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The House Unveiled a Portrait of Georgia Representative Carl Vinson

January 20, 1944
The House Unveiled a Portrait of Georgia Representative Carl Vinson Collection of the U.S. House of Representatives
About this object

Serving 26 terms in the House of Representatives, Carl Vinson of Georgia spent 20 Congresses as a chairman.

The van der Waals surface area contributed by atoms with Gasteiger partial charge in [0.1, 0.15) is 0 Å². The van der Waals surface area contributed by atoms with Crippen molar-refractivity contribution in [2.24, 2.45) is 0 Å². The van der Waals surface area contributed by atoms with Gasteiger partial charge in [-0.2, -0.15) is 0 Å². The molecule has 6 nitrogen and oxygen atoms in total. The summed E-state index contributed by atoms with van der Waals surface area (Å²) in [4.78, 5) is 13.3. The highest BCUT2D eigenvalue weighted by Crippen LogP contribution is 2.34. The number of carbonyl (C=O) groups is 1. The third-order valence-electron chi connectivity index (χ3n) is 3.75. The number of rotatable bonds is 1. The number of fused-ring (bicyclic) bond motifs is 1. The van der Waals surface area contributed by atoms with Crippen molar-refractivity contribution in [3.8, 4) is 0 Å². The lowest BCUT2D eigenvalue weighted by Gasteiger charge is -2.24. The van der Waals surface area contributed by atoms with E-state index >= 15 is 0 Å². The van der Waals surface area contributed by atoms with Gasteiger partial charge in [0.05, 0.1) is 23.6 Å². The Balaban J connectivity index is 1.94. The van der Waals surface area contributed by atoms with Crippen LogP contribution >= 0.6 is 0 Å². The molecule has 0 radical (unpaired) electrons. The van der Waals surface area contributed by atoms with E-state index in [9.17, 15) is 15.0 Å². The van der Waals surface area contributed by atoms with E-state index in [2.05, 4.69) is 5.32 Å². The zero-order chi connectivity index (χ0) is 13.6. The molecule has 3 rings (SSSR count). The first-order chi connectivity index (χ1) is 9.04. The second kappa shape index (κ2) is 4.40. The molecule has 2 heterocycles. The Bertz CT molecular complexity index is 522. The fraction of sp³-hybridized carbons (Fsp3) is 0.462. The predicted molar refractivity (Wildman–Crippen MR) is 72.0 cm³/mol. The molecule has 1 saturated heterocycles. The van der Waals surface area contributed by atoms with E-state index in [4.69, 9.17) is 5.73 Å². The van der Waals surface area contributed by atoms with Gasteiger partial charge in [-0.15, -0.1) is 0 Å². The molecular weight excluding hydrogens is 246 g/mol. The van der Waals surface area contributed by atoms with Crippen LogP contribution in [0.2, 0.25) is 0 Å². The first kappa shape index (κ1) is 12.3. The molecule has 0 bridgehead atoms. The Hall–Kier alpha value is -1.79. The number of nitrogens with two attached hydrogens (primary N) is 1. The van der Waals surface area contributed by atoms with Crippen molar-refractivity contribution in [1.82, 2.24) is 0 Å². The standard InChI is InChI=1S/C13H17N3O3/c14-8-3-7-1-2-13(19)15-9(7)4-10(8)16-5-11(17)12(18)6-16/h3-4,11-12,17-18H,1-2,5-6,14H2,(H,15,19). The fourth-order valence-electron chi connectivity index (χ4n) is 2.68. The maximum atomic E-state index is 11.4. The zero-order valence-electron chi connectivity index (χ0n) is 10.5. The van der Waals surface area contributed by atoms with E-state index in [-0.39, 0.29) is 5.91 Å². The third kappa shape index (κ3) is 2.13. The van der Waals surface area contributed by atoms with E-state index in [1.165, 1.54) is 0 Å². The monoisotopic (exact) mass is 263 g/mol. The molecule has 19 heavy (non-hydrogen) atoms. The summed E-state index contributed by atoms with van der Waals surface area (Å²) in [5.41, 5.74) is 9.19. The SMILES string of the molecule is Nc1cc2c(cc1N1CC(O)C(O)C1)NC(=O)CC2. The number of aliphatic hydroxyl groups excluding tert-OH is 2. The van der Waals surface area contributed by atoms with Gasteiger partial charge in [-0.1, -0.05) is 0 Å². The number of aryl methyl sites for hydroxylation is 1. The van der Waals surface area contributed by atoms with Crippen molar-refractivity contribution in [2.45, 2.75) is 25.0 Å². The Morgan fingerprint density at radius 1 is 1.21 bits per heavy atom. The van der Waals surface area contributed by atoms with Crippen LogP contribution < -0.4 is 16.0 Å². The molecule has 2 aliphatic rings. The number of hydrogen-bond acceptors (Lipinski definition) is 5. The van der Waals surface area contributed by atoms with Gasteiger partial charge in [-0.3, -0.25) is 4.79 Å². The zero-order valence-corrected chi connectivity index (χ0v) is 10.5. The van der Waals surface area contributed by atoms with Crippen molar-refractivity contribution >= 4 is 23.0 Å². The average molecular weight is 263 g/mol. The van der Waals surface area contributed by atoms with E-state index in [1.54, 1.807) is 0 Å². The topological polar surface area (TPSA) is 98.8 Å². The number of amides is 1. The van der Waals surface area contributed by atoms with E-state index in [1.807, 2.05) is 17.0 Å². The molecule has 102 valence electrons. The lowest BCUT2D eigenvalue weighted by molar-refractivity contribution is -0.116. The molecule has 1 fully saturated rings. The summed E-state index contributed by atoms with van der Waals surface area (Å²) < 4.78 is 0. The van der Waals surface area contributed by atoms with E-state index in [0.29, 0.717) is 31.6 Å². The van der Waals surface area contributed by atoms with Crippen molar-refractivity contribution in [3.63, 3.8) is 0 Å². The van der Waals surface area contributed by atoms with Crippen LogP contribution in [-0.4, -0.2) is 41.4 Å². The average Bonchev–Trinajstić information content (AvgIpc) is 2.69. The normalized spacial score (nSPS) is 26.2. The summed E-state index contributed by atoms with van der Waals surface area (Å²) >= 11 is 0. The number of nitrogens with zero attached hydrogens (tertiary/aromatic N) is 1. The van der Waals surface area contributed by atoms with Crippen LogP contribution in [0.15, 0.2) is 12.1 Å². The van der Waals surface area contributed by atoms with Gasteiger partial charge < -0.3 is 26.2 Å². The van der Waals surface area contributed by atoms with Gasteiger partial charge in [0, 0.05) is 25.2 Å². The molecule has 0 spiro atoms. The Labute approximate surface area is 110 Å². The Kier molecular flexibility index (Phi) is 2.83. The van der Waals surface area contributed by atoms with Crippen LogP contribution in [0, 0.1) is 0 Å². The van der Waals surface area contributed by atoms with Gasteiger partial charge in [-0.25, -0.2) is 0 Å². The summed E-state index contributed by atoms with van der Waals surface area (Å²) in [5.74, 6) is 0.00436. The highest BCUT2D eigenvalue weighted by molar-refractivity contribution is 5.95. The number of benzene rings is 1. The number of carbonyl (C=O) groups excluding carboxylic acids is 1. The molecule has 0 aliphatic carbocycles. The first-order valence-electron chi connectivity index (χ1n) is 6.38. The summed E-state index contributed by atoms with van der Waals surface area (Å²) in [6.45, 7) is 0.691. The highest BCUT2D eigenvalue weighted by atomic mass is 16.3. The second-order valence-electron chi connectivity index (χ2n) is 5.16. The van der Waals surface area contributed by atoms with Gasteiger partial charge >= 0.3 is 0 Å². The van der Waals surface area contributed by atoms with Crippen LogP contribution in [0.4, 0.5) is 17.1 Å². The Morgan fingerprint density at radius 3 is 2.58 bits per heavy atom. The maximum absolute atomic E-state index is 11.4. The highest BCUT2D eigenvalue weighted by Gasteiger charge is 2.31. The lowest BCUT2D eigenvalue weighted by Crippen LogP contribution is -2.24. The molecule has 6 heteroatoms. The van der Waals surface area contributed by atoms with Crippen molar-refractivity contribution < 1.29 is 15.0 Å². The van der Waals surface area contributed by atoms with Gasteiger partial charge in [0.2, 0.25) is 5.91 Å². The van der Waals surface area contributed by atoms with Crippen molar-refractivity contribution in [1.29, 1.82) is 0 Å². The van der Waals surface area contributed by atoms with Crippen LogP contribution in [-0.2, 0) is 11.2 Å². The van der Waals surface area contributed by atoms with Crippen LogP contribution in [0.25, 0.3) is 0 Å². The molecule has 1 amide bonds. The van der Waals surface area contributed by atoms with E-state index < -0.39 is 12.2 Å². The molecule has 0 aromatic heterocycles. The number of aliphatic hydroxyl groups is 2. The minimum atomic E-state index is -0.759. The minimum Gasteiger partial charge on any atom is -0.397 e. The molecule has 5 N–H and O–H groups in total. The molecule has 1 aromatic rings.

On this date, the House unveiled a portrait of Georgia Representative Carl Vinson, celebrating his service as chairman of the House Committee on Naval Affairs. After a quarter century in the House, Vinson was known as both “Admiral” for his role in expanding the Navy, and as “Swamp Fox” for his cunning in guiding military legislation through the House. Vinson served on the committee from 1917 until his retirement from the House in 1965. As he said upon his departure from the House, “my service started with the Springfield rifle and is ending with the Polaris submarine and the intercontinental ballistic missile.” Between those two milestones, Vinson chaired the Naval Affairs Committee and its successor, the Armed Services Committee, for decades. He ruled the large committee with an iron fist, and when President Truman considered appointing him Secretary of Defense, Vinson made it clear that his chairmanship was the more powerful post. Despite the wartime unveiling, powerful officials traveled to the Capitol to pay tribute to Vinson’s work and influence. Speaker of the House Sam Rayburn of Texas and President Roosevelt sent special messages to the committee, and some of the Navy’s highest-ranking officials attended. The portrait was the work of Lawrence A. Powers, an ensign in the Naval Reserve. It reflects Vinson’s status as someone who had seen and caused many of the changes in the Navy during the 20th century. Visible in the background is a painting of the U.S.S. Georgia, a “three-stack, coal-burning battleship” that plied the Atlantic waters during World War I, when Vinson first came to Congress. On the desk, a model of the most up-to-date naval vessel, an aircraft carrier, sits atop a pile of papers. Following his retirement, the Navy named an aircraft carrier in his honor. The U.S.S. Carl Vinson launched in 1980, a year before he died.

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